A friend consulting with me on an Data Warehouse development effort (Lee Laniear) once told me an excellent metaphor that explains the three types of software development projects.
You are like an archer with a quiver full of arrows. In the first type of project, your user places the target in the distance, you grab and load your straightest arrow from your quiver, you draw back the bowstring, take aim, and you give it your best shot. The objective, of course, is to hit the bullseye. You may hit or you may miss, and certainly the aim is more difficult with increasing distance to the target or with increasing crosswinds. But the main point is that you can see where you want to go.
In the second kind of project, you are still the archer, but the user runs back and forth fifty yards away carrying the target. The objective, of course, is to hit the bullseye (not the client). He may stop, run one way, then suddenly stop and run another. He may stand still for brief periods of time, and then without warning start running around again. You grab your straightest arrow from your quiver, you draw back the bowstring, and you aim where you think the target is going to be by the time your arrow reaches it. Your success depends to a great extent on your historical observations of how the user changes his mind. And your self-control to aim safely for the target and not allow your emotions to divert your attention toward more animated ends.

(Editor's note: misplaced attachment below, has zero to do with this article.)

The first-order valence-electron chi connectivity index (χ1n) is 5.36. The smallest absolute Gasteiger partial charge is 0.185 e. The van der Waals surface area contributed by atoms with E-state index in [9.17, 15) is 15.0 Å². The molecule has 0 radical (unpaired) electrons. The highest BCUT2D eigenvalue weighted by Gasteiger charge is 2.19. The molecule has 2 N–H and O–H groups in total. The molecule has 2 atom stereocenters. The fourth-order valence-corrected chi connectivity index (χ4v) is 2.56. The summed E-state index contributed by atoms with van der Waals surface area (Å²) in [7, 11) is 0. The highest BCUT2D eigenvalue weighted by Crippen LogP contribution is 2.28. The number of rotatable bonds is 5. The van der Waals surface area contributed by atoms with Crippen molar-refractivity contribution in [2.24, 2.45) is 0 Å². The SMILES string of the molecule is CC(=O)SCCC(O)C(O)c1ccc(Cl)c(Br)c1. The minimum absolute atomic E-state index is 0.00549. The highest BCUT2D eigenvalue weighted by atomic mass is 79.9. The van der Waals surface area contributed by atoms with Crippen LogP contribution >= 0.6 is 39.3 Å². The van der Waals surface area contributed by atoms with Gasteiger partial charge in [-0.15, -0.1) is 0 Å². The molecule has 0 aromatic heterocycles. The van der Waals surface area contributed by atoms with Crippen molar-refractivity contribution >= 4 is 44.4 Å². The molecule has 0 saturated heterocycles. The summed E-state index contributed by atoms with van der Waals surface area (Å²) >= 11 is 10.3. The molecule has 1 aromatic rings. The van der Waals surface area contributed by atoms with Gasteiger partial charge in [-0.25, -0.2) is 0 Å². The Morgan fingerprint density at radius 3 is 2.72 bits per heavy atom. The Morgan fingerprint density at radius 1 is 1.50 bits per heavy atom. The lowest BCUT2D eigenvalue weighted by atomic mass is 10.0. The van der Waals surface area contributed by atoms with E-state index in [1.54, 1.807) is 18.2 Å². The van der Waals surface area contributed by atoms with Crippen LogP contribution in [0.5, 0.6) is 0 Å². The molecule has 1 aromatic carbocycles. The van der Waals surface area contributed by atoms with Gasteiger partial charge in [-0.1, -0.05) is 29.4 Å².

In the third kind of project, you grab your straightest arrow from your quiver, you draw back the bowstring, and then leaning backward, you shoot your arrow straight up into the air. The object is to get the user, carrying the target on his head, to position himself directly underneath the falling arrow.
Successful project managers have an ability to separate themselves from their immediate feelings about the folks providing them with work. They need to be able to understand a larger picture of how others view their world, have a sunny disposition, and cultivate a fair amount of self-effacing graceful humor.